British firms’ on-site, on-roof or on-campus generation of clean power could supplant imported gas as early as 2035, corporate supplier nPower Business Solutions calculates.
Solar panels on factory roofs – as on Bentley Motors’ Crewe plant, pictured – on-campus turbines, batteries and biogas plants pumping directly into enterprise consumption could strip as much as 6.7 million tonnes of carbon emissions out of UK power by 2035, say the supplier’s new report, commissioned from consultants linked to Imperial College, London.
Carbon-free electricity could be sourced dependably at prices ranging as low as £49 per MWh, – lower than current wholesale rates – according to nPower’s The Future of Energy: The critical role of business in a zero-carbon world.
Starting point for the study is the 16 TWh of power identified in the Climate Change Committee’s Sixth Carbon Budget, as likely to be needed in 2035 from shipped or pumped in natural gas.
Modelling by Dr Gabriel D. Oreggioni working as Imperial Consultants sees that total as substitutable by established technologies, and within the following ranges:
- On-site wind capacity: between 6 and 29 GW
- Installed roof-top solar PV: 6.5 GW
- Biogas power generation: up to 16 TWhe
- Hydrogen and biomethane injection: 33 and 7.5 TWh, respectively
nPower Business Solutions boss Anthony Ainsworth explained: “Earlier this year, our Business Energy Tracker revealed that 77% of businesses put energy as their top business risk. It also showed that, to protect themselves from this risk, many businesses are installing sustainable on-site generation to both reduce emissions and increase resiliency.
nPower’s study – available for download here – assess routes to a future where businesses are not only more self-sufficient, but where the power they generate could help reduce energy costs.
“For us, this report is really exciting“ Ainsworth went on, “seeing the potential for businesses to become central to a changing, decarbonised and decentralised energy system, that is powered by renewables”.
“For businesses, it also shows the investment decisions they make now when it comes to sustainable on-site generation could reap rewards today and into the not-too-distant future including lower energy costs, increased resiliency, reduced emissions and a more stable power supply.”
Policy interventions by government are inevitably needed to unlock the power potential of business, the study points out. Streamlining planning rules and more tax incentives top that list, as Anthony Ainsworth argues:
“Short-term plans are in place to support businesses this winter, with the Energy Bill Relief Scheme providing some protection against rising prices.
“However, there is also a need for a longer term approach, both in terms of incentivising energy efficiency and encouraging more businesses to consider investing in sustainable on-site generation”, the nPower boss warned.
The work chimes with similar analysis on gas replacement released this week by academics in the Energy & Climate Intelligence Unit.
According to the ECIU, in 40 days since October 1 – a notional start of winter – , renewables have already displaced the equivalent of 3% of UK annual gas demand and 6% of UK net gas imports. These numbers will continue to grow during the winter, says the ECIU.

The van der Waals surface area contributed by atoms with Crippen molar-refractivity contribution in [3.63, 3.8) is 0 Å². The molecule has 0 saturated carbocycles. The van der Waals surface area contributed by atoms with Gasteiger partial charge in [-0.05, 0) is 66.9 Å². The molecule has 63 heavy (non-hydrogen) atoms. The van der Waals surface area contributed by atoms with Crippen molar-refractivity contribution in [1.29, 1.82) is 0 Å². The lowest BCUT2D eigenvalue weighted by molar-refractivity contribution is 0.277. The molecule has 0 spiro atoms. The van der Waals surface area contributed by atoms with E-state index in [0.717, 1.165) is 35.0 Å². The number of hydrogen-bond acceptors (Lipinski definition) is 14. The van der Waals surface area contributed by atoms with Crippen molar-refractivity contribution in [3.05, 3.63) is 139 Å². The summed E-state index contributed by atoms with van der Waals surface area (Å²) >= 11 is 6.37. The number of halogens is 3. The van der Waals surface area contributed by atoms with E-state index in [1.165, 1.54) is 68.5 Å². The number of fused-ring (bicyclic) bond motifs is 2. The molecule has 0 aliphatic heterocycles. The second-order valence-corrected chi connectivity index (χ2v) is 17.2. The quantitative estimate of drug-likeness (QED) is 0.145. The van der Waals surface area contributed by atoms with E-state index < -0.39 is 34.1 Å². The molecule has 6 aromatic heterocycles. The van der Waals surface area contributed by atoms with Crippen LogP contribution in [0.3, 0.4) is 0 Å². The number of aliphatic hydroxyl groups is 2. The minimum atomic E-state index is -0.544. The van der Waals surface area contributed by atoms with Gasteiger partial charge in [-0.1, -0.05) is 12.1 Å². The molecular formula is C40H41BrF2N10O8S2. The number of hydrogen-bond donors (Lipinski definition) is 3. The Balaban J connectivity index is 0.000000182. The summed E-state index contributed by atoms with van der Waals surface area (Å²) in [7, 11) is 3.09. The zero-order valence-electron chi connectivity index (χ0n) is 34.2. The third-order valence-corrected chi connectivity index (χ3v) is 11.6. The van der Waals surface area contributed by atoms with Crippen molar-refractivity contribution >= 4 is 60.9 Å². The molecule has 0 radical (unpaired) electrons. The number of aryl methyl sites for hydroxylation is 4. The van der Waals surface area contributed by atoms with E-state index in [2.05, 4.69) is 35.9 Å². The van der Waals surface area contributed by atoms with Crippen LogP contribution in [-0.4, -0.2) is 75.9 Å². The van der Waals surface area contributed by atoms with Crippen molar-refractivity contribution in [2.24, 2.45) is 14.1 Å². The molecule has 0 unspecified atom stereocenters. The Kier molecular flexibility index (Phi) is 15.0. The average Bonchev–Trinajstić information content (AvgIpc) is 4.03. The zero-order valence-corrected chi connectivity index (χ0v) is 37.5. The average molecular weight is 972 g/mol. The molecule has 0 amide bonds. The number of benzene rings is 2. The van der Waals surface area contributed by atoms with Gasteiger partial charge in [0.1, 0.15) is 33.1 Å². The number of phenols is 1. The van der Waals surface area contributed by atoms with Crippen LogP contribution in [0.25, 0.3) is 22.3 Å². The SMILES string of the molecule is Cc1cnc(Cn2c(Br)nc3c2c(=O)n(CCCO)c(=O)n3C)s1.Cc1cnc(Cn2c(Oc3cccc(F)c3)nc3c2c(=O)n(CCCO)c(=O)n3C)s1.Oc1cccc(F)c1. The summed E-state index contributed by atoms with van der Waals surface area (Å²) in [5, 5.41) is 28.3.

In those 40 days, wind, hydro and solar generation contributed 13TWh. Generating that output using gas power stations instead would have required 27TWh more gas – the equivalent needed to heat 2.9 million homes this winter.
The ECIU uses those numbers to launch its Winter Power Tracker, tallying quantities of power generated this winter by gas, renewables and other sources.
Nuclear, biomass and other sources of generation generated around 6TWh in the 40 day period, a total requiring gas equivalent to 1.5 % of annual UK demand.
Grid-scale batteries hosting surplus green power are increasingly taking over gas’s role as back-up.
Grid-scale storage units of 50 MWh and above has leapt 400% from last winter reaching 2.5GW already operational this winter. A staggering 20GW more of unbuilt amp hotels and coloumb crèches await in developers’ planning pipelines, says the ECIU, citing monthly figures from D-BEIS’s Renewable Energy Planning Database. Pumped hydro storage, too, is set to rise by 130%, to 6.5GW.
“Every swoop of a turbine blade means less gas that we have to buy, said Dr Simon Cran-McGreehin, the ECIU’s head of analysis.
“As battery capacity and pumped hydro expand, we’ll be less dependent on gas to play its ‘balancing’ role, insulating us from international gas markets. The same goes for insulation and electric heat pumps. If government ramps up investments, next winter could be less challenging for the grid and less worrying for households.”
No country in Europe at present depends more on gas than the UK. It provides 40% of electricity generation and 85% of our home heating, much of it wasted in British homes, the leakiest in western Europe. The International Monetary Fund (IMF) reported this summer that the cost impacts of the gas crisis are worse for households in the UK than in any other country in Western Europe.
Without wind, hydro and solar meeting 30% of Britain’s yearly electricity demand, gas power plants would be operating more often, burning as much as 70% more gas each year – adding almost a quarter (23%) to the UK’s total gas demand and putting up imports by almost half (45%), according to the ECIU.
Renewables push down costs of wholesale electricity , the ECIU points out, partly by displacing expensive gas power plants, and partly through Contracts for Difference. These paid back over £700million in the twelve months to October 2022 and are forecast to pay back at least a further £2billion by the end of Q1 2023.